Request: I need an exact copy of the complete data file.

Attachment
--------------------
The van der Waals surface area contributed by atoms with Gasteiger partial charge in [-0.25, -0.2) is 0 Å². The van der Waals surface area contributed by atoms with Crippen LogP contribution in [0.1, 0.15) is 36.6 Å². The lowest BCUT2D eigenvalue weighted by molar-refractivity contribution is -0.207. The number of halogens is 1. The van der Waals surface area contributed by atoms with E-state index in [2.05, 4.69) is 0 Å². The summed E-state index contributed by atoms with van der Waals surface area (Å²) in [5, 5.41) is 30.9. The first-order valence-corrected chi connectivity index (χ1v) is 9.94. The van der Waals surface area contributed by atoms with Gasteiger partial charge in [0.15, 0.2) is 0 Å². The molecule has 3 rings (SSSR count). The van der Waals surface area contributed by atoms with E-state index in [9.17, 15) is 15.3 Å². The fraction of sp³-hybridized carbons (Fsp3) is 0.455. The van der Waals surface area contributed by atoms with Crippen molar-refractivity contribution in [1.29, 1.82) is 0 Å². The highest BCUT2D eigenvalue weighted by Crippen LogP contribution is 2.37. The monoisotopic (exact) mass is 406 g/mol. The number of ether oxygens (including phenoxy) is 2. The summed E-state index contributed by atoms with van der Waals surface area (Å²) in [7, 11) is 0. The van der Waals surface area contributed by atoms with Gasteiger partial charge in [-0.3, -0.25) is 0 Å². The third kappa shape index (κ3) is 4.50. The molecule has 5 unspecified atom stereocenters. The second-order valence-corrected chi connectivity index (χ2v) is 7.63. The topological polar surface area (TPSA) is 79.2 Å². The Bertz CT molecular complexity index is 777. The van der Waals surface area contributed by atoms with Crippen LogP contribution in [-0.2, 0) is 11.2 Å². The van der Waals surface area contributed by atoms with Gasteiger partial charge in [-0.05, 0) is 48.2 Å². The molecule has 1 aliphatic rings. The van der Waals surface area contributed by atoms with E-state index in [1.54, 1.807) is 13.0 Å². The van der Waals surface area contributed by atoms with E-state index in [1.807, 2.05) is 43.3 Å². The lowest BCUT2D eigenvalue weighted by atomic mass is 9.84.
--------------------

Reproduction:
The van der Waals surface area contributed by atoms with Gasteiger partial charge in [-0.25, -0.2) is 0 Å². The van der Waals surface area contributed by atoms with Crippen LogP contribution in [0.1, 0.15) is 36.6 Å². The lowest BCUT2D eigenvalue weighted by molar-refractivity contribution is -0.207. The number of halogens is 1. The van der Waals surface area contributed by atoms with E-state index in [2.05, 4.69) is 0 Å². The summed E-state index contributed by atoms with van der Waals surface area (Å²) in [5, 5.41) is 30.9. The first-order valence-corrected chi connectivity index (χ1v) is 9.94. The van der Waals surface area contributed by atoms with Gasteiger partial charge in [0.15, 0.2) is 0 Å². The molecule has 3 rings (SSSR count). The van der Waals surface area contributed by atoms with E-state index in [9.17, 15) is 15.3 Å². The fraction of sp³-hybridized carbons (Fsp3) is 0.455. The van der Waals surface area contributed by atoms with Crippen molar-refractivity contribution in [1.29, 1.82) is 0 Å². The highest BCUT2D eigenvalue weighted by Crippen LogP contribution is 2.37. The monoisotopic (exact) mass is 406 g/mol. The number of ether oxygens (including phenoxy) is 2. The summed E-state index contributed by atoms with van der Waals surface area (Å²) in [7, 11) is 0. The van der Waals surface area contributed by atoms with Gasteiger partial charge in [-0.3, -0.25) is 0 Å². The third kappa shape index (κ3) is 4.50. The molecule has 5 unspecified atom stereocenters. The second-order valence-corrected chi connectivity index (χ2v) is 7.63. The topological polar surface area (TPSA) is 79.2 Å². The Bertz CT molecular complexity index is 777. The van der Waals surface area contributed by atoms with Crippen LogP contribution in [-0.2, 0) is 11.2 Å². The van der Waals surface area contributed by atoms with Gasteiger partial charge in [-0.05, 0) is 48.2 Å². The molecule has 1 aliphatic rings. The van der Waals surface area contributed by atoms with E-state index in [1.54, 1.807) is 13.0 Å². The van der Waals surface area contributed by atoms with E-state index in [1.807, 2.05) is 43.3 Å². The lowest BCUT2D eigenvalue weighted by atomic mass is 9.84.